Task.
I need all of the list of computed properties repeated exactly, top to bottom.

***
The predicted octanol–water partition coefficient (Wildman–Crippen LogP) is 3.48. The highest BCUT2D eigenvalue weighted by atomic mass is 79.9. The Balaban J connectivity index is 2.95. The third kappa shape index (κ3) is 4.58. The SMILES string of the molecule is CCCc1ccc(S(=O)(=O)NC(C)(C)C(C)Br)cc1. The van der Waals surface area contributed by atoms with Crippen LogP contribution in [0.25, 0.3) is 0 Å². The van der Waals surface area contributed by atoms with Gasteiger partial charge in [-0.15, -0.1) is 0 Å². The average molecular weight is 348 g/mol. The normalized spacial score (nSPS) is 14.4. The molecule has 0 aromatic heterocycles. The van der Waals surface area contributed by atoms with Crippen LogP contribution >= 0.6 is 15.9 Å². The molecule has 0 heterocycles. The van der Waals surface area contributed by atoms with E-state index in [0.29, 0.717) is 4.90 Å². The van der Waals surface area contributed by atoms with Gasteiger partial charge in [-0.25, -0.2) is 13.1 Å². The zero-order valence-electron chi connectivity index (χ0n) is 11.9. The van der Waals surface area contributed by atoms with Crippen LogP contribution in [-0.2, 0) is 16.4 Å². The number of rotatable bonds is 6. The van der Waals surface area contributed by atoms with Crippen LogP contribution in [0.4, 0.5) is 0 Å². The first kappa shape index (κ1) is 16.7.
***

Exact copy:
The predicted octanol–water partition coefficient (Wildman–Crippen LogP) is 3.48. The highest BCUT2D eigenvalue weighted by atomic mass is 79.9. The Balaban J connectivity index is 2.95. The third kappa shape index (κ3) is 4.58. The SMILES string of the molecule is CCCc1ccc(S(=O)(=O)NC(C)(C)C(C)Br)cc1. The van der Waals surface area contributed by atoms with Crippen LogP contribution in [0.25, 0.3) is 0 Å². The van der Waals surface area contributed by atoms with Gasteiger partial charge in [-0.15, -0.1) is 0 Å². The average molecular weight is 348 g/mol. The normalized spacial score (nSPS) is 14.4. The molecule has 0 aromatic heterocycles. The van der Waals surface area contributed by atoms with Crippen LogP contribution >= 0.6 is 15.9 Å². The molecule has 0 heterocycles. The van der Waals surface area contributed by atoms with E-state index in [0.29, 0.717) is 4.90 Å². The van der Waals surface area contributed by atoms with Gasteiger partial charge in [-0.25, -0.2) is 13.1 Å². The zero-order valence-electron chi connectivity index (χ0n) is 11.9. The van der Waals surface area contributed by atoms with Crippen LogP contribution in [-0.2, 0) is 16.4 Å². The number of rotatable bonds is 6. The van der Waals surface area contributed by atoms with Crippen LogP contribution in [0.4, 0.5) is 0 Å². The first kappa shape index (κ1) is 16.7.